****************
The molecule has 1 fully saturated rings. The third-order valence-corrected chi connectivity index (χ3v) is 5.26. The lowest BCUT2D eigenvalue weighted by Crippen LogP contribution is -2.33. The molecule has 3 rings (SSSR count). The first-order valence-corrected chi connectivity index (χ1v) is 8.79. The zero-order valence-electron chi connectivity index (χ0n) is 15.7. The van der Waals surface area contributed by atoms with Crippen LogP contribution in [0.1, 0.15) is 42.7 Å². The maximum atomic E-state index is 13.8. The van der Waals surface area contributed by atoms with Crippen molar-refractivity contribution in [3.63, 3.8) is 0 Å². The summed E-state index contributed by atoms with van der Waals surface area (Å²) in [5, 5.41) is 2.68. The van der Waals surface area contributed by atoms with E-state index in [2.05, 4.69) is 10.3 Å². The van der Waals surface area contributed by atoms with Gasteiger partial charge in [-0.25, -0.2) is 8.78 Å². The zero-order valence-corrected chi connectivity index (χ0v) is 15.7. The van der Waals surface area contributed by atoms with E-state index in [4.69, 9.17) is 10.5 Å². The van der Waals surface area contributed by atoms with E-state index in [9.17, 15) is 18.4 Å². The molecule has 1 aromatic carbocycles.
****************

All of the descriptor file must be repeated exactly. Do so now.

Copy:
The molecule has 1 fully saturated rings. The third-order valence-corrected chi connectivity index (χ3v) is 5.26. The lowest BCUT2D eigenvalue weighted by Crippen LogP contribution is -2.33. The molecule has 3 rings (SSSR count). The first-order valence-corrected chi connectivity index (χ1v) is 8.79. The zero-order valence-electron chi connectivity index (χ0n) is 15.7. The van der Waals surface area contributed by atoms with Crippen LogP contribution in [0.1, 0.15) is 42.7 Å². The maximum atomic E-state index is 13.8. The van der Waals surface area contributed by atoms with Crippen molar-refractivity contribution in [3.63, 3.8) is 0 Å². The summed E-state index contributed by atoms with van der Waals surface area (Å²) in [5, 5.41) is 2.68. The van der Waals surface area contributed by atoms with E-state index in [2.05, 4.69) is 10.3 Å². The van der Waals surface area contributed by atoms with Gasteiger partial charge in [-0.25, -0.2) is 8.78 Å². The zero-order valence-corrected chi connectivity index (χ0v) is 15.7. The van der Waals surface area contributed by atoms with E-state index in [4.69, 9.17) is 10.5 Å². The van der Waals surface area contributed by atoms with E-state index in [9.17, 15) is 18.4 Å². The molecule has 1 aromatic carbocycles.